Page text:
Or the sad tale of Sheba the Pundit.
I think we all know that reading is a dangerous pastime. It can expand your mind and expose you to ideas that you never would have thought of by yourself. It can make you sympathetic to animals (and people) for whom you would otherwise not have the least bit of sympathy. It can teach you things that cause you to behave differently from those around you, to question the local ways, to think for yourself. All very, very dangerous things. Who was it who said that the pen is mightier than the sword?
But I never thought my book would be dangerous! Yes, it does teach you about capybaras. And (if you are not a cat yourself), it gives you insight into the way cats view the world. But these are not earth-shattering things. Just topics for idle conversation at the next #pawpawty, you know, “Don’t you think @Pandafur is so like Celeste in the book?”
Sadly, Celeste and the Giant Hamster seems to be just as dangerous as any other book. I’m just recounting this story as a warning to the rest of you.
You may remember this adorable photo of my good friend Sheba the Pundit reading Celeste on a windowsill.
This is an excellent reading location because of the wonderful light. But Sheba, being the cat she is, thought she could go one better with this perch.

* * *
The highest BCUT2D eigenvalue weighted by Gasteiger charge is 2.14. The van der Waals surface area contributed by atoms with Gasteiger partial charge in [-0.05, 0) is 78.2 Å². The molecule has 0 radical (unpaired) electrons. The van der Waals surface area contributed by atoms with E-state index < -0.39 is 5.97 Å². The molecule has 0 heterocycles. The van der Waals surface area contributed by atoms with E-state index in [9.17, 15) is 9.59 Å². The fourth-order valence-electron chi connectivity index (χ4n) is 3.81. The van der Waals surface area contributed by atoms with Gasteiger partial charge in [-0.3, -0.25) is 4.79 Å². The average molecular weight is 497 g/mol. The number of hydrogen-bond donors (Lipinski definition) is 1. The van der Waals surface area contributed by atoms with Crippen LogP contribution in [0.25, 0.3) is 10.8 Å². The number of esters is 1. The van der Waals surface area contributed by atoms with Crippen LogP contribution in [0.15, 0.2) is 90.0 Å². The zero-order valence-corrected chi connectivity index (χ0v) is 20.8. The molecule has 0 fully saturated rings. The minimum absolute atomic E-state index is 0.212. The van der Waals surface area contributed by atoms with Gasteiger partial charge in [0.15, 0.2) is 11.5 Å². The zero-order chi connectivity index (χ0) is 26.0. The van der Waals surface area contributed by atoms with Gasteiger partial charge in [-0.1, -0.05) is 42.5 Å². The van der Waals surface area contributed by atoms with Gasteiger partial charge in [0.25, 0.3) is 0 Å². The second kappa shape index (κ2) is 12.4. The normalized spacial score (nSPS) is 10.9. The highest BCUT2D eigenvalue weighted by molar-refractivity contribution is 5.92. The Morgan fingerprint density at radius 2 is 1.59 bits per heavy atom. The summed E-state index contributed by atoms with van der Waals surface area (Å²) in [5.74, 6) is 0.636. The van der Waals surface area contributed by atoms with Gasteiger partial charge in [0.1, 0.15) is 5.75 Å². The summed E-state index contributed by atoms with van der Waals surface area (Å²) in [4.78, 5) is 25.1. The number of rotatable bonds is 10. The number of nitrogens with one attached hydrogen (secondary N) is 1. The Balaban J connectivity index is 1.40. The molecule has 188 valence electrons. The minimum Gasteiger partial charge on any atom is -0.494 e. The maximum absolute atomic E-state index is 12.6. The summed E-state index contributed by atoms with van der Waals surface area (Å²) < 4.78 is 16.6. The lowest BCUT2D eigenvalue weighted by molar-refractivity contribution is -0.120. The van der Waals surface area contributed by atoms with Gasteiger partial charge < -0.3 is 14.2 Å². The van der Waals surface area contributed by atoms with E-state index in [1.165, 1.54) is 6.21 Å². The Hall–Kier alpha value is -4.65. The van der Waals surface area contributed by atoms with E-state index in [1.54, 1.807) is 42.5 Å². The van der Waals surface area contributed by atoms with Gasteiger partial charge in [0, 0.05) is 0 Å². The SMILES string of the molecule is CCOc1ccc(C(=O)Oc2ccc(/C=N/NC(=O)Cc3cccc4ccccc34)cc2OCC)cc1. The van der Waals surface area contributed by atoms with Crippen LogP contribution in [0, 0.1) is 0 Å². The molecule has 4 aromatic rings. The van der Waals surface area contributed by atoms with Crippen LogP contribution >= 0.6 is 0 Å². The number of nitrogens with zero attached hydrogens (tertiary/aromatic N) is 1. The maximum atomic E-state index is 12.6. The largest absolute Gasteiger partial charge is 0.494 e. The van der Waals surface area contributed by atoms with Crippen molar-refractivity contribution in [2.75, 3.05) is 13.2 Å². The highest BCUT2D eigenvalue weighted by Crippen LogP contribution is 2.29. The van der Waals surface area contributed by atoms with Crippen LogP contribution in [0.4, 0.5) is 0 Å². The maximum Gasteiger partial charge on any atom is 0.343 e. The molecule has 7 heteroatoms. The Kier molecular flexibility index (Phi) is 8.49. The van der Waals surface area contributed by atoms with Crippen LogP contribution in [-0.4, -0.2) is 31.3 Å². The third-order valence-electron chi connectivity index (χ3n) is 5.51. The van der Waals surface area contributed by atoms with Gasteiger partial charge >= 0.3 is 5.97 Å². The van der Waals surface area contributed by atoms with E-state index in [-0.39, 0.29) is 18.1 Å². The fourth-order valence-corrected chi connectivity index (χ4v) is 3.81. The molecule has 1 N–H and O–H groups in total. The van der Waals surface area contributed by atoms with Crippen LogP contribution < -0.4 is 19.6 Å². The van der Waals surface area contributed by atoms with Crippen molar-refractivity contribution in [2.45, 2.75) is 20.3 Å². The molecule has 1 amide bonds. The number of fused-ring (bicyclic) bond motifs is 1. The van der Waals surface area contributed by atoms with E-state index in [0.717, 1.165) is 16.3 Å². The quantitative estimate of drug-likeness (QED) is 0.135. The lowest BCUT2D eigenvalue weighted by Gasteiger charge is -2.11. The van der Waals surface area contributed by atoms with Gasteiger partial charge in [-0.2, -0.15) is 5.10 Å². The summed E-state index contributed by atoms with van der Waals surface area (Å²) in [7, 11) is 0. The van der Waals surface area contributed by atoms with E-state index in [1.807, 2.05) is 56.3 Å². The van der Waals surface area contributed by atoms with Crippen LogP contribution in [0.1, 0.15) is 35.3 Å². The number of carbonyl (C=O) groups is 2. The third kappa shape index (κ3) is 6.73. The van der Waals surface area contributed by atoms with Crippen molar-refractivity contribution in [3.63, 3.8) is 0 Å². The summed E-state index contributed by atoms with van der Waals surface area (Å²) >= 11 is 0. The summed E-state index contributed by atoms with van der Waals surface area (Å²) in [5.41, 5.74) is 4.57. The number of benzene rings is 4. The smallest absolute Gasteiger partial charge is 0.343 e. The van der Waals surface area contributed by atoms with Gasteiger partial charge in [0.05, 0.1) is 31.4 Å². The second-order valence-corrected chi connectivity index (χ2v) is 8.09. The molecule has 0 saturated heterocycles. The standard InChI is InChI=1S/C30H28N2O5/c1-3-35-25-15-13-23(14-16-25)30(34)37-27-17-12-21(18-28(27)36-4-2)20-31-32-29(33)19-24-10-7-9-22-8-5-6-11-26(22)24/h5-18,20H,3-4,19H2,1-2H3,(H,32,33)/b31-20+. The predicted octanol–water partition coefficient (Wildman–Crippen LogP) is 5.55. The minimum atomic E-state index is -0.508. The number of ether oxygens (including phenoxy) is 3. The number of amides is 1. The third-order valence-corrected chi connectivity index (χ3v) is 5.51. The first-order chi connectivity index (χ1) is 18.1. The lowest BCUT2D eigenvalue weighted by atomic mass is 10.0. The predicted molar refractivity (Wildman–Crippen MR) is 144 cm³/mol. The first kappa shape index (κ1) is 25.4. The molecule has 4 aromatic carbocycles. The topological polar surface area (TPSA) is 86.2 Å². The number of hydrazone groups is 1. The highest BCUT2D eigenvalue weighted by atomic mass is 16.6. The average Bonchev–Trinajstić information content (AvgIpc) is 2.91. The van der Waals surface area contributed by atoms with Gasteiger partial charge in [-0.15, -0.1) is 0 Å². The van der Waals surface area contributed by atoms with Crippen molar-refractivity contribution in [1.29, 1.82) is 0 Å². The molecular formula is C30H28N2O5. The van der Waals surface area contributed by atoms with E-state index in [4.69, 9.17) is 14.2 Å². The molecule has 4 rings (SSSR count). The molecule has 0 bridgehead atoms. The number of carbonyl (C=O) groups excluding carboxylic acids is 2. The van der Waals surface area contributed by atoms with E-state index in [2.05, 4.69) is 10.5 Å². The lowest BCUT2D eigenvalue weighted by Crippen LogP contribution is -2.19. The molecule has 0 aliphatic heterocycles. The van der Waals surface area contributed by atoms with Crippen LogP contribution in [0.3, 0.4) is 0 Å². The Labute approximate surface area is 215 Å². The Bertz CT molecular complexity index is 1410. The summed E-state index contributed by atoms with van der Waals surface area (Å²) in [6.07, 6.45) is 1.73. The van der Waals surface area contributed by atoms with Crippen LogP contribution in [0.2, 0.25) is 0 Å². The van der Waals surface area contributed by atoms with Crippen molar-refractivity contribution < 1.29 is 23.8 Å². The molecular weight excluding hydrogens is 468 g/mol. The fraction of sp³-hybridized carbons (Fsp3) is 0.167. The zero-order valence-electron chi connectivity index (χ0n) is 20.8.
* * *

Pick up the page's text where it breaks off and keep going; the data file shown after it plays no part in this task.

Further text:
This is fine when a cat is awake and alert but, sorry to say, Sheba does not have a great attention span (she is a cat after all) and she fell asleep. (Do not take this to mean my book is boring! Far from it. It’s just how cats are.)
Can you see how far down it is? Believe it or don’t, Sheba fell! She used up a couple of her nine lives. I believe she is down to five now but most cats use up their extra lives when they are young like Sheba, so it’s not something to be especially worried about.
At any rate, she hurt her back leg pretty seriously and required a vet visit, bandages and confinement (I think this makes her more like Ruby than like Celeste). Here’s a photo of her in her sick bed.
Her owner, Michelle Holman, says she is doing well. She is hand fed every 2-3 hours, which I’m sure she loves. She is on a human pain killer, which she probably also loves. It will take her a few weeks to recover and until then she will have to be confined, which she will not love.
You can leave a note for Sheba and her owner as a comment to this blog. I’m sure she’d like to hear about other injuries suffered while reading.